Sports safety
Players of any sport with potential to cause eye injury should wear protective eyewear designed for that sport.

Sports are an everyday activity for many Americans and for many Soldiers, Sailors, Airmen and Marines. Sports are also a leading cause of eye injuries, but not an activity where use of safety eyewear has completely taken hold.

The military uses a variety of sports activities to aid in physical fitness training and to stimulate competition. Increased participation in sports has been accompanied by an increase in injuries in general and eye injuries in particular.

Sports and eye injuries
Prevent Blindness America, or PBA reports that more than 40,000 athletes suffer an eye injury while playing sports every year. And, every 13 minutes, an emergency room in the United States treats a sports-related eye injury. PBA has estimated that 90 percent of all eye injuries are preventable, including sports-related eye injuries. A research article on sports eye injuries from PBA estimates that more than 100,000 eye injuries occur annually. Another specialist in sports eye injuries reports that over 42,000 of those injured require a visit to an emergency room for care.

In the Department of Defense, during the period of 2000--2012, among active-duty service members, sports accounted for 8 percent overall and 5 percent of inpatient treated eye injuries where the cause was reported. In nearly all of these cases, no protective eyewear was worn.

Which sports cause the most eye injuries?
According to Prevent Blindness America, around 6,000 Americans report eye injuries each year from basketball--making it the leading cause of sport-related eye injuries and the leading cause of all eye injuries among people over the age of 15. The most common types of eye injuries from basketball are abrasions caused by fingers (which is why it is recommended that players use protective eyewear that meets ASTM F803 standards).

Water and pool activities are the second leading cause, followed by guns (air, BB etc.), which are the leading cause of eye injuries in people aged 14 and under. Baseball/softball and exercise/weightlifting round out the top five.

Preventing eye injuries from sports
Just as with military and industrial activities, it is important to have the right safety eyewear. With sports it is important to note that in some cases specific types of eyewear are needed to fully protect the eye. National standards for protective eyewear developed by ASTM International exist for a number of sports programs. Many sports organizations have also developed requirements to wear protective equipment for participation in their sports programs.

An example of the effectiveness of a sports-sponsored protective eyewear policy can be found within amateur hockey. In 1974, the Canadian Amateur Association required that all amateur players wear full face protectors. Throughout the next nine years, the average number of facial and eye injuries went from 257 the first year to zero in 1983. In 1979, the NCAA ruled that all collegiate hockey players must wear certified face shields. This ruling reduced facial and eye injuries by nearly 99 percent.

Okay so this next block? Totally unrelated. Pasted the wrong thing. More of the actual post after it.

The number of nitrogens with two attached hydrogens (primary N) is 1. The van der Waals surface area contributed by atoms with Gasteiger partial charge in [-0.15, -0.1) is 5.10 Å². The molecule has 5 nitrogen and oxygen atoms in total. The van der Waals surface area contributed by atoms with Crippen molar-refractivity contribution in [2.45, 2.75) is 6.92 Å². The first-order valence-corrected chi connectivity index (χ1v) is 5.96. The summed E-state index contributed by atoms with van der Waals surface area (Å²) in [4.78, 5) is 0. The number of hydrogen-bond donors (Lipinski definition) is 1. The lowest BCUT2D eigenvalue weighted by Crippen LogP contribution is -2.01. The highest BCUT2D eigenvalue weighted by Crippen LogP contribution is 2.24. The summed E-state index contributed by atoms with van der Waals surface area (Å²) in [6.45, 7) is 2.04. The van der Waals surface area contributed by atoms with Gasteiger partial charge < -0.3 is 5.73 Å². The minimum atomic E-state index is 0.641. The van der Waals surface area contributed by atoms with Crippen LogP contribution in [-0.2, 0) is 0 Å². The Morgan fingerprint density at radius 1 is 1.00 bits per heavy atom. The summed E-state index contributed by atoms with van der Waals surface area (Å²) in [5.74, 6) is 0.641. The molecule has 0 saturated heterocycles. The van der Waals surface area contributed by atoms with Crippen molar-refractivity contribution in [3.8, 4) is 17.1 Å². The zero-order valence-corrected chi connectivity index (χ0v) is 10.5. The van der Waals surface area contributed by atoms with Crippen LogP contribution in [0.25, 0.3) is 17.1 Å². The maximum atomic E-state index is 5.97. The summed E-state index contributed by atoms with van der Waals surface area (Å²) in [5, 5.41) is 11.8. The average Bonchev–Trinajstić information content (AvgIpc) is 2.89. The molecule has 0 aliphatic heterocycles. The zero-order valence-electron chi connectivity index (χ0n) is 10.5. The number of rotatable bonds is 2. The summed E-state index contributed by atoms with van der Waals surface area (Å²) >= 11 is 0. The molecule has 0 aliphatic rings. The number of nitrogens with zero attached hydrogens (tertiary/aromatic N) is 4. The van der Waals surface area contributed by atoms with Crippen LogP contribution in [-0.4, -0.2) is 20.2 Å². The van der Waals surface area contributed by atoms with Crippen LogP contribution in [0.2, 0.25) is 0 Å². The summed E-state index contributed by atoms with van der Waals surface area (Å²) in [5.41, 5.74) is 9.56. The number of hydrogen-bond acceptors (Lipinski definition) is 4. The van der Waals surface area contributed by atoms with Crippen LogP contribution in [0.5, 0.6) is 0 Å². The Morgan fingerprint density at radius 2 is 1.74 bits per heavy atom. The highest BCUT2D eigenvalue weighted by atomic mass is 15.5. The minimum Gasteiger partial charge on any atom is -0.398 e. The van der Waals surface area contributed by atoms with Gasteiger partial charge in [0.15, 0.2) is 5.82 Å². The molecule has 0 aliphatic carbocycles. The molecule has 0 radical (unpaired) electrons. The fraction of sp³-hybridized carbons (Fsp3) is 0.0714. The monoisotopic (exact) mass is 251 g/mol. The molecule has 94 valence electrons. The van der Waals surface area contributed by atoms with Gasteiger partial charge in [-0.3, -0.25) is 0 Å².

What protection is generally accepted for commonly played sports? Here is a partial list of suggested eye protection from ASTM International:

•Baseball and softball: Polycarbonate face shield (attached to helmet) in combination with sports spectacles with polycarbonate lenses worn under the face shield for batting and running bases. ASTM F910-04(2010) covers eye and face protection for youth players (batting/base running). ASTM F803-11 covers protection for all other players (fielding).

•Basketball: Sports eye guard with polycarbonate lenses and side shields. Frames without side shields are not recommended because of the possibility of a finger entering the open spaces in the frame and injuring the eye.

•Football: Polycarbonate shield attached over a wire face guard. Sports spectacles with polycarbonate lenses under the shield will provide additional protection.

•Ice Hockey and Field Hockey: Protectors meeting ASTM F513-00(2007) and F1587-99(2005) standards for eye and face protection for ice hockey players. ASTM F2713-09 covers players of field hockey.

•Paintball: Protectors meeting ASTM F1776-10 apply for paintball players.

•Skiing (Alpine): Protectors meeting ASTM F659-10 applies to participants in alpine skiing.

•Racquet Sports: Protectors meeting ASTM F803-11 applies to players of racquet sports. The U.S. Army Public Health Command's Tri-Service Vision Conservation and Readiness Program recommends only protectors with polycarbonate lenses for racquet sports.

•Soccer: Sports spectacles with polycarbonate lenses are recommended.

Players of any sport with potential to cause eye injury should wear protective eyewear designed for that sport. Polycarbonate lenses must be used with protectors that meet or exceed the requirements of ASTM International. Individuals with only one functional eye should always wear sports spectacles with polycarbonate lenses if there is the slightest chance of injury to the eye. Polycarbonate eyewear is 10 times more impact resistant than other plastics, according to the National Eye Institute.

Note that in deployed settings Military Combat Eye Protection spectacles, with the retention strap on, provide a good alternative form of eye protection when ASTM items are not available. All it takes is a random elbow or swipe of a fingernail across the eye during that platoon basketball tournament to take you out of the action. Stay in the fight--wear your eyepro!

Page last updated Tue July 1st, 2014 at 12:23